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Romania should immediately get back on track in fight against corruption - Timmermans

Romania should immediately get back on track in fight against corruption - Timmermans EU, Romania (Author: SeeNews). License: all rights reserved.

BUCHAREST (Romania), October 22 (SeeNews) – Romania has backtracked on the fight against corruption and should immediately resume reforms and ensure an independent judiciary, the European Commission's First Vice-President Frans Timmermans said on Tuesday.

 "It is essential that Romania gets back on track immediately in the fight against corruption and also ensures an independent judiciary. This is the only way how Romania can resume its path towards the conclusion of the [Co-operation and Verification Mechanism] CVM process, in the interest of its citizens, its country, and the EU as a whole," Timmermans said, as quoted in an EC statement on Romania's progress under CVM.

"The Commission regrets that Romania did not engage with the additional recommendations made in November 2018, which were fully in line with the positions of the other institutions. These recommendations need to be followed if the reform process is to be put back on track and the path towards the conclusion of the CVM, as set out in the January 2017 report, resumed," the EC noted.

The Commission noted that the development of the situation in the first months of 2019 was a source of great concern, and as a result, it had to inform the Romanian authorities in May that if the necessary improvements were not made, or if further negative steps were taken, it would take steps under the rule of law framework, beyond the parameters of the CVM.

The objective of the rule of law framework is to prevent emerging threats from escalating to the point where the Commission has to trigger sanctions against an EU country that does not respect the fundamental values of the union, which could include the suspension of voting rights in the Council of the European Union, the Commission explains on its website.

At the beginning of 2019, the government approved an emergency decree that amended bills concerning the fight against graft. The decree sparked a wave of criticism from the European Commission, Romanian president Klaus Iohannis and opposition parties and led to public protests.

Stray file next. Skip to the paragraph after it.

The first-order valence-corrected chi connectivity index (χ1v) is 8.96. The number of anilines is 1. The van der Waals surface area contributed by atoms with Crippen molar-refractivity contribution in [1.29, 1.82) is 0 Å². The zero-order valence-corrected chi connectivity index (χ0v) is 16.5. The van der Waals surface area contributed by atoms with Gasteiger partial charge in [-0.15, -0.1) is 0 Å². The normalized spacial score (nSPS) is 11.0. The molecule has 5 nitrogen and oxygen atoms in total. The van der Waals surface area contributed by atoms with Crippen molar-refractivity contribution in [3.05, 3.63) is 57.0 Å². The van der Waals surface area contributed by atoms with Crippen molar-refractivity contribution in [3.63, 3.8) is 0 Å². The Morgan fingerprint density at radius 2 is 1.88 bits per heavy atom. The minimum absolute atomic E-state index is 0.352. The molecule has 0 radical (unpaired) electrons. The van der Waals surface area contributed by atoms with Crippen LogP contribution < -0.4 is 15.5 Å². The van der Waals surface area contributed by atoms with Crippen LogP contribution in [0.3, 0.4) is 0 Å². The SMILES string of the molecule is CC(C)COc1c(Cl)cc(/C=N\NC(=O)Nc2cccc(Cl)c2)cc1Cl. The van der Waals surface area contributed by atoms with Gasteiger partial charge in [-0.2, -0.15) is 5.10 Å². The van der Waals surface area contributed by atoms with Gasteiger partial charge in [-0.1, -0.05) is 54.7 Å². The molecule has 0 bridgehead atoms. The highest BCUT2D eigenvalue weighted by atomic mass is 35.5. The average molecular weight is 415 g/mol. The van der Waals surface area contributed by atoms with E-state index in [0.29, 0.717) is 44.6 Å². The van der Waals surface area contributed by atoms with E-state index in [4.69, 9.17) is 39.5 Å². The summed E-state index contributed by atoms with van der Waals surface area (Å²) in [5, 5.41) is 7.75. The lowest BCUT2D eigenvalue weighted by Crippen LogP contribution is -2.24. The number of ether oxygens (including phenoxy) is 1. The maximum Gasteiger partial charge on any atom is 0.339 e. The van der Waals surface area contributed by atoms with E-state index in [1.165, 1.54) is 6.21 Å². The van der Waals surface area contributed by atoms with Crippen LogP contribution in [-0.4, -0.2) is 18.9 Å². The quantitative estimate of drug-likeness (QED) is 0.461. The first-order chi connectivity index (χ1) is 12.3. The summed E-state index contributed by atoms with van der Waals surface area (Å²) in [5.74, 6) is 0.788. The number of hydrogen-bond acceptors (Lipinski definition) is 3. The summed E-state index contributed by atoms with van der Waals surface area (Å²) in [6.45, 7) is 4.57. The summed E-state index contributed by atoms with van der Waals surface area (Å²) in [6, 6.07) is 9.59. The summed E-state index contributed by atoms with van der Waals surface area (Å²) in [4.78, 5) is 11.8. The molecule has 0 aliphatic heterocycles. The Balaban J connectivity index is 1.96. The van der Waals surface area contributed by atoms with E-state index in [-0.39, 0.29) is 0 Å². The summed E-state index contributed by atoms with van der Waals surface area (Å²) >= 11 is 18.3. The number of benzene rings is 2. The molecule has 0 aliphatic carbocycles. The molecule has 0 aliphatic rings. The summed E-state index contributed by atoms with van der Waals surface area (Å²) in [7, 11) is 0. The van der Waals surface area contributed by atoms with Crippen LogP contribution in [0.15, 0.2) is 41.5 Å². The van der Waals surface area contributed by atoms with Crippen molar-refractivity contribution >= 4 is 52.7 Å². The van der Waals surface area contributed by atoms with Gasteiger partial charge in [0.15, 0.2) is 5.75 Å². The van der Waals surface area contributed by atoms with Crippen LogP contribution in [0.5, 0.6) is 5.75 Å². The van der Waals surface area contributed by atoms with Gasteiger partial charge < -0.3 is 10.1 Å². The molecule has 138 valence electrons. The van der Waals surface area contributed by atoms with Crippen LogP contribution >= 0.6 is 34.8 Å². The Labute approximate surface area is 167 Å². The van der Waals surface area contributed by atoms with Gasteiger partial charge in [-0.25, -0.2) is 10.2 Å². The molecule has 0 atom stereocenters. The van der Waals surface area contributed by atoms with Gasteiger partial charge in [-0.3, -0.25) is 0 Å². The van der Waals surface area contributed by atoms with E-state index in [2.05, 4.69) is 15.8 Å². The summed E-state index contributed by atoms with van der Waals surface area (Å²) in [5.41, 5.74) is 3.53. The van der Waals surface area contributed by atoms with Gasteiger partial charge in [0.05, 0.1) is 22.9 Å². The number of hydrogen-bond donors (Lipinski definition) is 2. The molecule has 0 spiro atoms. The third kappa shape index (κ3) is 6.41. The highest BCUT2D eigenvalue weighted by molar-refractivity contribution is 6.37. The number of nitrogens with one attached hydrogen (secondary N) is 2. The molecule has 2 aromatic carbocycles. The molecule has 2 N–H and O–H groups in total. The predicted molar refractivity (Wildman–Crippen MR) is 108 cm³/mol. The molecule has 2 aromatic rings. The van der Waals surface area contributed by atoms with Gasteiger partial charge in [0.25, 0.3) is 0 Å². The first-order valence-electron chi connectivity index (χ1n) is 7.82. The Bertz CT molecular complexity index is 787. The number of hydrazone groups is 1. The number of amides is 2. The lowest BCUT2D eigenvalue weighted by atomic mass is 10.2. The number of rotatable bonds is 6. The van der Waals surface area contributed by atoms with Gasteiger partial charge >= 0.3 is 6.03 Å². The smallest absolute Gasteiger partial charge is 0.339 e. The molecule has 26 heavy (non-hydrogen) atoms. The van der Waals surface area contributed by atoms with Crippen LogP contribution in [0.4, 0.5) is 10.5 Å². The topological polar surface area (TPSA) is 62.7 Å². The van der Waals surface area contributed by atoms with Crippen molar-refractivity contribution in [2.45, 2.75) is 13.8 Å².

EU's executive body said it welcomed the fact that in June the Romanian government expressed a wish to reset the approach and looks forward to the translation of this commitment into concrete legislation and other measures.

"The key institutions of Romania need to collectively demonstrate a strong commitment to judicial independence and the fight against corruption, and to ensure the effectiveness of national safeguards and checks and balances," it commented.

The CVM was established at the accession of Romania to the European Union in 2007 as a transitional measure to facilitate Romania's continued efforts to reform its judiciary and step up the fight against corruption. It represented a joint commitment of the Romanian State and of the EU. According to the EC, the CVM ends when all the benchmarks applying to Romania are satisfactorily met.

Romania's outgoing prime minister Viorica Dancila said in June that she plans to resume the country's anti-corruption fight after the ruling Social Democrat Party (PSD) scored lower than usual at the European Parliament elections and its leader Liviu Dragnea was imprisoned for three years and a half for providing fictitious employment to two PSD members at a public agency.

However, the government did not support former domestic anti-corruption department chief Laura Codruta Kovesi in her bid to become EU's first chief prosecutor. On October 17, Parliament’s leading MEPs endorsed Kovesi’s appointment as the first head of the new European Public Prosecutor’s Office (EPPO).

On October 10, Dancila's Social-Democrat government lost a no-confidence vote requested by PNL. Five days later president Klaus Iohannis appointed opposition PNL leader Ludovic Orban as prime minister-designate tasked with forming a transitional government.